LIBOR

Frontrunning: November 6

  • Dollar at three-month high as payrolls paralysis sets in (Reuters)
  • 5 Things to Watch in the October Jobs Report (WSJ)
  • China to Lift Ban on IPOs (WSJ)
  • ArcelorMittal Is Latest Victim of China's Steel-Export Glut (BBG)
  • 'Hope to see you again': China warship to U.S. destroyer after South China Sea patrol (Reuters)
  • Giants Tighten Grip on Internet Economy (WSJ)
  • Questions Surround Valeant CEO Pearson (WSJ)

Frontrunning: November 4

  • Euro zone growth weak in October, China services rally (Reuters)
  • Stocks Rise With European Bonds on Stimulus Outlook; Euro Falls (BBG)
  • VW Sinks Deeper Into Crisis as Scandal Spreads to More Cars (BBG)
  • Republicans ask IRS to audit Clinton charity's finances (Reuters)
  • PBOC Inadvertently Boosts Stocks With Dated Zhou Comments (BBG)
  • As China’s Economy Slows, Consumers Pick Up Some of the Slack (WSJ)
  • Plane crashes in South Sudan, witnesses say dozens killed (Reuters)

Wholesale Money Markets Are "Perverted" - US Swap Spreads Hit Record Lows

At the height of the financial crisis, the unprecedented decline in swap rates below Treasury yields was seen as an anomaly. The phenomenon is now widespread, as Bloomberg notes, what Fabozzi's bible of swap-pricing calls a "perversion" is now the rule all the way from 30Y to 2Y maturities. As one analyst notes, historical interpretations of this have been destroyed and if the flip to negative spreads persists, it would signal that its roots are in a combination of regulators’ efforts to head off another financial crisis, massive corporate issuance (which we are seeing), China selling pressure (and its impact on repo markets) and "broken" wholesale money-markets.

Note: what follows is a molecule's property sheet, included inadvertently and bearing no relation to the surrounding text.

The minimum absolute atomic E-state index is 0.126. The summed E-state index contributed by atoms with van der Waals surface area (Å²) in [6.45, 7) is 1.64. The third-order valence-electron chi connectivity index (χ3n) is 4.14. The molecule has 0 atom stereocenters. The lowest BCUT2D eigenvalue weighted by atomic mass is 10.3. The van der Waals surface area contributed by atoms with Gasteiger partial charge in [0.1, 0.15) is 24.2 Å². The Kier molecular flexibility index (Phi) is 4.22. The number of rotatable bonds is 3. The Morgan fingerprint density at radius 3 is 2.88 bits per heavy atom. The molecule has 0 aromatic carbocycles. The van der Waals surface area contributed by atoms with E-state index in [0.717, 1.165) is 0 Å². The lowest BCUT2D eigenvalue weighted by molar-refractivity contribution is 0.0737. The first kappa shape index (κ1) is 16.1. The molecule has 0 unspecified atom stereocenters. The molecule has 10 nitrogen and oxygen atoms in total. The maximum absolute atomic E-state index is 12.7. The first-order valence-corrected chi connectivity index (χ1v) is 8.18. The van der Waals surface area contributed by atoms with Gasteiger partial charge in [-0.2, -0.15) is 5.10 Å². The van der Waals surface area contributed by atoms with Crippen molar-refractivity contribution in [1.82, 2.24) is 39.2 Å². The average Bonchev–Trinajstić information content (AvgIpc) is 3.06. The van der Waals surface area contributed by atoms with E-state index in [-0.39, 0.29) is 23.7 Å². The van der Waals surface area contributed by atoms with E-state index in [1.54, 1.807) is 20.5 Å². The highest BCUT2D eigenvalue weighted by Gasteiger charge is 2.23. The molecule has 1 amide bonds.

Frontrunning: October 15

  • China economic growth seen slowing despite policy easing (Reuters)
  • FBI, Justice Department Investigating Daily Fantasy Sports Business Model (WSJ)
  • Obama to slow pace of withdrawal of U.S. troops from Afghanistan (Reuters)
  • Corporate America's Epic Debt Binge Leaves $119 Billion Hangover (BBG)
  • Islamic State battles insurgents as Syria army prepares assault (Reuters)
  • Why Hillary Clinton Can’t Win by Going After the NRA (BBG)

The First Crack: Deutsche Bank Preannounces Massive Loss, May Cut Dividend

Deutsche Bank warned it expects to record a third-quarter loss of $7 billion, tied to a huge write-down in its corporate-banking-and-securities segment.  The bank said the charges are driven by the impact of expected higher regulatory capital requirements and its disposal of Postbank. It also said it will consider reducing or eliminating its common dividend for fiscal 2015.

DEUTSCHE BANK SEES 3Q NET LOSS EUR 6.2 BLN
DEUTSCHE BANK TO RECOMMEND DIVIDEND CUT OR POSSIBLE ELIMINATION

As A Shocking $100 Billion In Glencore Debt Emerges, The Next Lehman Has Arrived

And now the real shocker: there is over US$100bn in gross financial exposure to Glencore. From BofA: "We estimate the financial system's exposure to Glencore at over US$100bn, and believe a significant majority is unsecured. The group's strong reputation meant that the buildup of these exposures went largely without comment. However, the recent widening in GLEN debt spreads indicates the exposure is now coming into investor focus."